Margaret Spellings's November 18th announcement of an NCLB "growth model" pilot project capped a busy year of new-found flexibility for the Secretary and her policy minions. Since her confirmation, the Department of Education has made a number of adjustments to the No Child Left Behind Act. They can be grouped into three categories: those that seek to correct fundamental flaws with the law, those that attempt to use the carrot of flexibility to coerce states into stronger cooperation, and those that represent pure political payback.
April's decision to exempt a greater proportion of special ed students from regular testing, as well as the new "growth-model pilot," surely fit into the first category. Nobody thinks kids with significant cognitive disabilities should be expected to reach the same standards as everybody else; it's hard if not impossible to find anyone in the Administration or on Capitol Hill who claims credit for the idea of including special education students as an NCLB subgroup in the first place. Once it was embedded in the law, however, special ed advocates seized on its potential, making it impossible to remove. Spellings - and Secretary Paige before her - have been carefully walking federal policy back from this brink since the Act's ink was dry.
The need for some sort of growth or value-added achievement gauge within the NCLB accountability apparatus has also been clear since day one. Virtually everyone - from the American Federation of Teachers to the National Association of Public Charter Schools - agrees that it's unfair to penalize schools that help their students make incredible progress (like two years of gains in just 10 months) but still don't reach the "proficient" bar because the kids were so far behind when they started. That's why many charter schools (and traditional middle schools) find themselves on the "needs improvement" list. At the same time, proponents of the law, like the Education Trust and the Citizens Commission on Civil Rights (CCCR), rightfully worry that a simple growth model that merely demands a year of gain for every year in school won't push the nation to close our shameful achievement gaps or get all kids to proficient before the next millennium. Spellings threaded this needle by stating that she will only approve state accountability systems that aim to reach universal proficiency by 2014 - which in practice means that low-performing schools and low-performing students will have to show dramatic gains between now and then. (We'll leave for another day the vexed question of whether universal proficiency nine years hence is itself a realizable goal. Nobody doubts that it's a worthy one.)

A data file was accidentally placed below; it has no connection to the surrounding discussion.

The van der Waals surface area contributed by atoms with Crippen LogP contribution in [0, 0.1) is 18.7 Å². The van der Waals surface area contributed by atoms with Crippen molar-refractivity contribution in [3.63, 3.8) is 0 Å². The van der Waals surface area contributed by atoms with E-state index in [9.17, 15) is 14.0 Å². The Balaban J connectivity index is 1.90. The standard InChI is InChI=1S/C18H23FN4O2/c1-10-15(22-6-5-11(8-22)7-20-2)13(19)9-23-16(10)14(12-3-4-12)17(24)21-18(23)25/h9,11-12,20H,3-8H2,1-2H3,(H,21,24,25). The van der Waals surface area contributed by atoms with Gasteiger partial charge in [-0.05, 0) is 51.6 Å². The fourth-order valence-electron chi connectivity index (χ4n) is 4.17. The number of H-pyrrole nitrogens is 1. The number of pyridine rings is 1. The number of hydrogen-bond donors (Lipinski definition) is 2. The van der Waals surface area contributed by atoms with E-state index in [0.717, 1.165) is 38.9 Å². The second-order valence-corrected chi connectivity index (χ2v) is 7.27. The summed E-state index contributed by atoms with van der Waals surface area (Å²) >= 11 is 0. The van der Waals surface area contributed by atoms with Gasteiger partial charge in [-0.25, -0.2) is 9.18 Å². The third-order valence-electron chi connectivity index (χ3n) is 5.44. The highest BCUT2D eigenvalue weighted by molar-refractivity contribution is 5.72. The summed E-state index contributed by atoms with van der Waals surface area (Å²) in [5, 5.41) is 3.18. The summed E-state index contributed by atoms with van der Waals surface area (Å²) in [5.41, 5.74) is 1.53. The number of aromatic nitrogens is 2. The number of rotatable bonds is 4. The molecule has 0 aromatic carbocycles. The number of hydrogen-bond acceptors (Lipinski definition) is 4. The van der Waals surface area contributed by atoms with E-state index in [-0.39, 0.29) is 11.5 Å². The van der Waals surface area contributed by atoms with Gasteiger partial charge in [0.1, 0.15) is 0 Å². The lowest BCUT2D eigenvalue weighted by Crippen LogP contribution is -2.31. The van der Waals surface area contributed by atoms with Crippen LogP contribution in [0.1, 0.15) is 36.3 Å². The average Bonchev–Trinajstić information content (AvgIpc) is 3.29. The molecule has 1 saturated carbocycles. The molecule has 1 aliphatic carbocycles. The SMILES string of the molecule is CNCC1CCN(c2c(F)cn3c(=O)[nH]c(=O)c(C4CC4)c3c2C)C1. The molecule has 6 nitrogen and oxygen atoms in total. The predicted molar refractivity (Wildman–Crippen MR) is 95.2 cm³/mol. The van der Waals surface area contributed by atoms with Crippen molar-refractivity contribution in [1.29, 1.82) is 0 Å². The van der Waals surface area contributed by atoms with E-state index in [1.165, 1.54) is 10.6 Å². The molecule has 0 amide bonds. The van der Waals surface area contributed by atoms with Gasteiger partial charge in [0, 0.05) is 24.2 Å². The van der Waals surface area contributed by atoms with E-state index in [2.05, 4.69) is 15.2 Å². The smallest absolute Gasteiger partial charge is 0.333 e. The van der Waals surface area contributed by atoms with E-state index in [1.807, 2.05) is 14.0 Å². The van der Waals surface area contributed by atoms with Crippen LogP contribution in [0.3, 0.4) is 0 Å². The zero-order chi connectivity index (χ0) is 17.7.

This autumn's decisions to extend the "highly qualified teachers" (HQT) deadline and to allow four Virginia districts to offer students tutoring before offering them public school choice fit into the second category. In both of these policy domains, the department faced a dilemma: states and districts were implementing the letter but not the spirit of the law. States created definitions of "highly qualified teachers" that were a joke, yet arguably legal, while districts alerted parents to their choice options by sending jargon-filled letters but nothing else. The federal government doesn't handle such gray areas well. Spellings's solution was to offer new flexibility - an extra year to meet the HQT requirements, the right to flip-flop choice and supplemental services - in return for better performance, such as sending effective teachers to needy schools and aggressively reaching out to parents.
Unfortunately, all of these reasonable approaches are clouded by decisions that can only be described as political. Her approval of Florida's plan to exclude the performance of subgroups - such as African-Americans - from many schools' adequate yearly progress determination (see here) is the most egregious state-specific example that's come to light. Her change of heart on failing districts being eligible to be tutoring providers can best be viewed as a reward to the Council of Great City Schools in recognition of its pro-NCLB stance. And this summer's handling of state requests for additional flexibility utterly lacked transparency, creating a sense of distrust and favoritism.
This might explain why advocates for NCLB, including Ed Trust and CCCR, cast a skeptical gaze upon each announcement of flexibility. Spellings & Co. have an opportunity to demonstrate over the next several months that they understand that the process of policymaking - especially its transparency and openness - can be as important as the policies themselves, and that getting both right is what truly makes for good politics.
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